|Evan Parker, John Edwards and John Russell in 2016
(performing at the Wild Card Brewery in Walthamstow)
On 17th November 1961, John Coltrane played at the Granada Theatre in Walthamstow, North East London, on a Jazz at the Philharmonic tour organized by Norman Granz. On 23rd November, 55 years later, free jazz legend Evan Parker will be making a recording in the same space, 186 Hoe Street E17 (now Mirth, Marvel & Maud ) with John Russell and John Edwards. The recording will be released on a limited edition vinyl through Byrd Out Limited in Spring 2017. The recording will be a private affair (ie not a ticketed concert).
This recording has personal resonances for Evan: he attended Coltrane’s performance 55 years ago at the Granada. Evan Parker remembers:
Setting out from Ashford in Middlesex in a battered Ford Popular on a cold day in November 1961 we were going to hear John Coltrane in Walthamstow. A week after the original Live at the Village Vanguard was recorded, Coltrane was starting the first European tour with his own band, a quintet with Eric Dolphy, McCoy Tyner, Reggie Workman and Elvin Jones. Excitement levels were high, but the car quickly showed us why two school boys could afford it. We had clubbed together to buy it a few weeks earlier and had done little more than drive around the neighbourhood. Our plan was that my friend would teach me to drive but somehow that never happened and I have remained a passenger ever since. I think our plan was to get on the North Circular and follow the signs, but the car started to cough and splutter very soon after the start and by the time we got to Acton it breathed its last. Fortunately we were very near Acton Town station and the map showed that we could get to Walthamstow Central by tube. We pushed the car into a side street and lost no time to get on the train.
We got to the cinema to find the first of the two concerts of the evening had begun. Dizzy Gillespie’s group with Lalo Schifrin was already playing – but we hadn’t missed a note of the Coltrane Quintet. After the first concert we asked the usherette (as they were called) if we could stay in our seats because we had missed the start of the first concert, and it worked. We heard both sets. After it was over we went round the back and looked for a stage door. I remember we took turns to peer through a crack hoping to see the master. We were fairly sure we could see Elvin for a second or two but there was no obvious way to ask for an autograph and we finally gave up and went back across London to the far western suburbs. It seems likely that we heard Coltrane playing on the mouthpiece that he later ruined by trying to adjust it himself. There are things in his playing on Chasing the ‘Trane that he never got back to – he discusses this in the interview with Frank Kofsky – and it seems likely that we heard him playing on that same mouthpiece. Photographs show that there was one microphone for the horns and perhaps there was one on the piano, but most of what we were hearing was the acoustic sound of the band in the room. I have listened to all the recordings from that tour that have been issued since 1961 but there are none from the UK concerts.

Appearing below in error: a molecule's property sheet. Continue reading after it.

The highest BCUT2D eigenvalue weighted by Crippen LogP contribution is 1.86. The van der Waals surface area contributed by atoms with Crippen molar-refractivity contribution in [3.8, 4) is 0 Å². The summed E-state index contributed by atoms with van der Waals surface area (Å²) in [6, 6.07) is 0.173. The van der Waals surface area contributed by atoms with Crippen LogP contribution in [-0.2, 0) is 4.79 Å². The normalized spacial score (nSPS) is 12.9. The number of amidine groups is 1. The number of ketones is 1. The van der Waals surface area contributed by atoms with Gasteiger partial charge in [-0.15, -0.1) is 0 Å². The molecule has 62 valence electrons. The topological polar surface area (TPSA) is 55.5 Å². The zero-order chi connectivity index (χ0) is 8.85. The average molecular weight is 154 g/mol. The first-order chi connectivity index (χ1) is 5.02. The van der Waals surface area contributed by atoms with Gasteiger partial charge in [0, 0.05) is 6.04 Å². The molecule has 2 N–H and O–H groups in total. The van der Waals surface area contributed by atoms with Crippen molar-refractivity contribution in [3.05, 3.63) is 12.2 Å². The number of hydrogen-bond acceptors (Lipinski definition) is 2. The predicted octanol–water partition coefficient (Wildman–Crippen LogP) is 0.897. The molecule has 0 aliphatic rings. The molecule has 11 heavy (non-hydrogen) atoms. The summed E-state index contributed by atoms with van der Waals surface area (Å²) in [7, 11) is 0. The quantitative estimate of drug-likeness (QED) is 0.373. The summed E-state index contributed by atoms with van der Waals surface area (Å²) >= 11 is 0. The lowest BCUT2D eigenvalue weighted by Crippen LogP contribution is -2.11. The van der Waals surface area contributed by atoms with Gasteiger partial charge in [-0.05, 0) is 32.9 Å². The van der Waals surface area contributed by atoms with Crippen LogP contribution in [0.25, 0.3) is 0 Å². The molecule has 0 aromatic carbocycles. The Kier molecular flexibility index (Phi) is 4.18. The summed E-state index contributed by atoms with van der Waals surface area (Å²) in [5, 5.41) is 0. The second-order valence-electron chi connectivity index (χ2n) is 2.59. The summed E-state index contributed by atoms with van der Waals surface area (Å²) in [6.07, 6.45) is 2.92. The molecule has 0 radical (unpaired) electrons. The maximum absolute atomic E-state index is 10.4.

If Coltrane had lived he would have been 90 this year. Now – thanks to Stephen Vitkovitch – John Russell, John Edwards and I are going to record in that same cinema. It has had the usual chequered life of classic old cinemas of the post war era in the meantime, but the resonances of that day in 1961 will be an inspiration.
LINK: Details of the release from www.byrdout.com